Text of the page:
For one thing, someone who chooses to enter a particular profession is more likely to see some value in the way that profession tends to approach things, which is already a bias in itself. They're more likely to see that profession as having something important to offer. While their own experiences may remain a touchstone of authenticity (and even lead them to challenge some practices and biases within the profession), the biases offered by their professional role and education may interfere with them seeing other types of lived experience as clearly. 

More generally, no one's lived experience can erase or speak for others. Many, if not most, of us have some privileges that others lack. Even without special privilege, we all have a different perspective, and different needs, histories, etc. Humility is called for in all situations, especially when we occupy a position of power in relation to others. 

So what about the "us vs. them" dynamic that I've already recognized can be so harmful? Should it be discarded altogether?  

In my view, absolutely not.

Whether we like it or not, when we occupy a role that involves power over others, we need to recognize the inherent "othering"and division that are involved by the power and vulnerability that in fact exist. While excessive and unwarranted othering needs to be discarded, so we can minimize that power dynamic and its harms, we nevertheless, in my view, still need to recognize the inherent "otherness" to which the more vulnerable party is subject, which will be exacerbated if we aren't careful to humbly examine our role in it.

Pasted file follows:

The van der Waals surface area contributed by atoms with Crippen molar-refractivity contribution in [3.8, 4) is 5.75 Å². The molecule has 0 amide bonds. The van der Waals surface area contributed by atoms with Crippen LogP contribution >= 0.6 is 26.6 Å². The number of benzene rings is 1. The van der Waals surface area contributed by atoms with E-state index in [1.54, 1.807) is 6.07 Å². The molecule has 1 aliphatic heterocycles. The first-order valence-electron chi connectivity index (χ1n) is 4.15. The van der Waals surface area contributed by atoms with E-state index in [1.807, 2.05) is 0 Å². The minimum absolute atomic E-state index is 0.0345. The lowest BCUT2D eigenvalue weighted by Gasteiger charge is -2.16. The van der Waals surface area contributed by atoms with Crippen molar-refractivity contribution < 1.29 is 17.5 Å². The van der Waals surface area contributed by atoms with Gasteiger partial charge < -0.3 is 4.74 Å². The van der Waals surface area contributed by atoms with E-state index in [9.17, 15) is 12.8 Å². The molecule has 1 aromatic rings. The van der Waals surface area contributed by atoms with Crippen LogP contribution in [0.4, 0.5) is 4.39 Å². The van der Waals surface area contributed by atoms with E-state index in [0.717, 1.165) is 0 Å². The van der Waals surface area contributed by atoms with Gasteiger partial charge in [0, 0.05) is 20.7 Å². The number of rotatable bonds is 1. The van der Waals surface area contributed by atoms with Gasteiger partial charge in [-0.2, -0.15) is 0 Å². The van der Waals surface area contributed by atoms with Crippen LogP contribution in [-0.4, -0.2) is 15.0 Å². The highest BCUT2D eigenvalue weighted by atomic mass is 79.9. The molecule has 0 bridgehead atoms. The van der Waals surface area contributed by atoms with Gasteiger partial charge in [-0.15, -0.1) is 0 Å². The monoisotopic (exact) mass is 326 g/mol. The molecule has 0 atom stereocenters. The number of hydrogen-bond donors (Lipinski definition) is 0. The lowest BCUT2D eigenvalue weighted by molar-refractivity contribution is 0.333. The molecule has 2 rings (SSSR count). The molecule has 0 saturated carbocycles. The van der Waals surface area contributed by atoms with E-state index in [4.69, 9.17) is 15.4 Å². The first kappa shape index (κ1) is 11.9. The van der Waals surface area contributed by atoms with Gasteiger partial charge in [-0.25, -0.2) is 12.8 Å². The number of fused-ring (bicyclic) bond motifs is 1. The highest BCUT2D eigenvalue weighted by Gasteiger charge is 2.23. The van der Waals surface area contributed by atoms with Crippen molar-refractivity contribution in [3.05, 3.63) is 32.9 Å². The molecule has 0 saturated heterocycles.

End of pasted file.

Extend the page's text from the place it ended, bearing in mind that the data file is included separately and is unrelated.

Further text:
We are not similarly situated when we step into those power-differentiated roles. Humble recognition of those differences is essential to avoid doing harm. An ability to relate across those differences is key, so we must always be attentive to any excessive othering that occurs, but in my view this must always be accompanied by an honest and realistic recognition of that divide enacted by that power differential. 

In any event, there is no one "lived experience" voice, even among those who are very similarly situated. Humans are complicated, as I described here

There is always otherness, which need not be a bad thing. When approached humbly, it can be a magical and wondrous thing to learn about the ways in which those around us are not like us. "Otherness" is not inherently bad and should not be constructed as such.